But the most intriguing offshoot is the adaptation by Reginald Hill in The Price of Butcher’s Meat (originally published in the U.K. as A Cure for All Diseases). In his dedication “To Janeites everywhere,” Hill acknowledges that “the seeds of this present novel were sown” at a meeting of the Jane Austen Society of North America, of which the theme was “Sanditon—A New Direction?” Presented as a part of Hill’s Dalziel and Pascoe detective series, the story has Detective Superintendent Andy Dalziel (who was blown up by a bomb in the previous installment) convalescing in the Avalon Clinic in Sandytown. Meanwhile, Charlotte Heywood (the heroine of Sanditon) has been brought to Sandytown by Tom and Mary Parker in a way that almost exactly parallels Austen’s story and is being introduced by them to Lady Denham, her nephew Sir Edward Denham and niece Esther Denham, and Clara Brereton, the “poor relation” Lady Denham has taken in. We also meet the rest of the Parker family, including the precocious daughter of the house, Minnie, and Tom’s siblings, including the dashing Sidney Parker, whom Austen seems to have poised to be the hero of the piece (and doubtless Charlotte’s intended mate). Needless to say, Hill takes the story in quite a different direction from that envisioned by the author (including a murder that brings Peter Pascoe on the scene).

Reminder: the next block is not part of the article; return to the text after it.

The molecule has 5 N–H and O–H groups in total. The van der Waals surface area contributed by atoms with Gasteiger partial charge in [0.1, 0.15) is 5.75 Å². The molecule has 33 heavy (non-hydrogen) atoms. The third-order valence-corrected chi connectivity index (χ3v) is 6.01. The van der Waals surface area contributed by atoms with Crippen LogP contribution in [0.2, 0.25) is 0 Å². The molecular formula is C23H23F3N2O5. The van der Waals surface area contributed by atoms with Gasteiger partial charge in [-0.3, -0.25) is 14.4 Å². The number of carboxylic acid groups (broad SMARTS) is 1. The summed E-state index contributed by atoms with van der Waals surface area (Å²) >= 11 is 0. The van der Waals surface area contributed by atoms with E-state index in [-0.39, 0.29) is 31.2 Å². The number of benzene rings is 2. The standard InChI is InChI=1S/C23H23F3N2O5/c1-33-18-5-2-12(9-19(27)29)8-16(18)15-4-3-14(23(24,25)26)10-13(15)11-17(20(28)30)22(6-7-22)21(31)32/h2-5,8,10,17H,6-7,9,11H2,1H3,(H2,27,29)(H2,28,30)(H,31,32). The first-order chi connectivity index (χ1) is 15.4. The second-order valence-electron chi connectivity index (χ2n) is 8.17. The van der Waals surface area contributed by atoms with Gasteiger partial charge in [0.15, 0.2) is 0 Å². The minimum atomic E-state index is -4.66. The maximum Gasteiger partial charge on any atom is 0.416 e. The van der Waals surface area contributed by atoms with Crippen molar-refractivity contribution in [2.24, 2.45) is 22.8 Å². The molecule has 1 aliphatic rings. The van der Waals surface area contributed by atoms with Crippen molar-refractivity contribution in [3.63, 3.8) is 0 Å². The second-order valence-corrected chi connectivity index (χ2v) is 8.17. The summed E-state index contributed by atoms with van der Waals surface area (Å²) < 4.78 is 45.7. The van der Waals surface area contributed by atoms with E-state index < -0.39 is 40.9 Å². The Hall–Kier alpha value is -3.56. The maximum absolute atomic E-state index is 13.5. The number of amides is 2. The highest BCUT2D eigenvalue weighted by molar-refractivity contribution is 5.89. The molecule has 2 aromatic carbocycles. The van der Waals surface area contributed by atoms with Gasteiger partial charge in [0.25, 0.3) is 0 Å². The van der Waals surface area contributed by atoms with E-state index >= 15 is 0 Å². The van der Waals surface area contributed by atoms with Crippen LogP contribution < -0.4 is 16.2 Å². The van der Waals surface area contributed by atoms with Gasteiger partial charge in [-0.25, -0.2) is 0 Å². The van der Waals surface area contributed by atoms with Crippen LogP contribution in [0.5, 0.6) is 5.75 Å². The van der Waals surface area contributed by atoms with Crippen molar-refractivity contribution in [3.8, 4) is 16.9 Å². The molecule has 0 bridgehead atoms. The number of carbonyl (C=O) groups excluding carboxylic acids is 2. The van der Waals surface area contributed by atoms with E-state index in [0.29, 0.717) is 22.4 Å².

As the book begins, however, the reader does not find the usual third-person narration. Instead, the story is told through the eyes of Andy Dalziel, speaking into a digital voice recorder (which he has dubbed Mildred after a tiresome aunt), given to him by the head of the clinic for recording his thoughts and feelings, and those of Charlotte “Charley” Heywood, whose perceptive observations are recorded in emails to her sister Cassie, a nurse in Africa. The latter I found rather trying because Charlotte, although she is represented as a psychology graduate doing research for a postgraduate thesis on “the psychology of alternative therapies,” presents herself as semi-literate, entirely omitting apostrophes (in both contractions and possessives) and spelling every ei/ie word with the vowels reversed.

Because I had returned the library book that contained Austen’s original text, I downloaded, for reference, a 99¢ Kindle version of the “Complete Works of Jane Austen,” which includes the text of “Sanditon.” Although the edition does not so stipulate, I assume that the text is taken from a Project Gutenberg transcription, presumed to be literatim. So imagine my astonishment to find such passages as this: